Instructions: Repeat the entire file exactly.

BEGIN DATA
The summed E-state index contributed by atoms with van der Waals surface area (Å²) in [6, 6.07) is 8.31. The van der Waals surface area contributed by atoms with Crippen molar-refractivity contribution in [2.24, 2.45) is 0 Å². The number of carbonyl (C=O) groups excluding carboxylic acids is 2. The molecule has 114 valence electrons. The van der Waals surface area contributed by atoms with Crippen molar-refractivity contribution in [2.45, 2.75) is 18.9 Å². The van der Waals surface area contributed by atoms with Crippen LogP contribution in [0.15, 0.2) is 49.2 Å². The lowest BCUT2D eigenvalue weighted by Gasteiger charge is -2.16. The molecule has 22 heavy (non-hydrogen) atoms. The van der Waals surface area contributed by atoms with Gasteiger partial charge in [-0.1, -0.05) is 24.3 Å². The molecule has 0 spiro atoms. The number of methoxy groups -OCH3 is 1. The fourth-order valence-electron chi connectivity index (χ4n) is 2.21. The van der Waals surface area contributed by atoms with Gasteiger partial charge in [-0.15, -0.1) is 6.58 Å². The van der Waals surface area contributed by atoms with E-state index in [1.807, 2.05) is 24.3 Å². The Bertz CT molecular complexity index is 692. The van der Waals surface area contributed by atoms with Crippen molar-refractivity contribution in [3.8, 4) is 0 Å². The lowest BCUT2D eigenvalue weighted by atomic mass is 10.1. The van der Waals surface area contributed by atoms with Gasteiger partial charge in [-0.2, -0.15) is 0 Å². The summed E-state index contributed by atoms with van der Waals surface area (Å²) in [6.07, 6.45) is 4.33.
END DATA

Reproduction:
The summed E-state index contributed by atoms with van der Waals surface area (Å²) in [6, 6.07) is 8.31. The van der Waals surface area contributed by atoms with Crippen molar-refractivity contribution in [2.24, 2.45) is 0 Å². The number of carbonyl (C=O) groups excluding carboxylic acids is 2. The molecule has 114 valence electrons. The van der Waals surface area contributed by atoms with Crippen molar-refractivity contribution in [2.45, 2.75) is 18.9 Å². The van der Waals surface area contributed by atoms with Crippen LogP contribution in [0.15, 0.2) is 49.2 Å². The lowest BCUT2D eigenvalue weighted by Gasteiger charge is -2.16. The molecule has 22 heavy (non-hydrogen) atoms. The van der Waals surface area contributed by atoms with Gasteiger partial charge in [-0.1, -0.05) is 24.3 Å². The molecule has 0 spiro atoms. The number of methoxy groups -OCH3 is 1. The fourth-order valence-electron chi connectivity index (χ4n) is 2.21. The van der Waals surface area contributed by atoms with Gasteiger partial charge in [-0.15, -0.1) is 6.58 Å². The van der Waals surface area contributed by atoms with E-state index in [1.807, 2.05) is 24.3 Å². The Bertz CT molecular complexity index is 692. The van der Waals surface area contributed by atoms with Crippen molar-refractivity contribution in [3.8, 4) is 0 Å². The lowest BCUT2D eigenvalue weighted by atomic mass is 10.1. The van der Waals surface area contributed by atoms with Gasteiger partial charge in [-0.2, -0.15) is 0 Å². The summed E-state index contributed by atoms with van der Waals surface area (Å²) in [6.07, 6.45) is 4.33.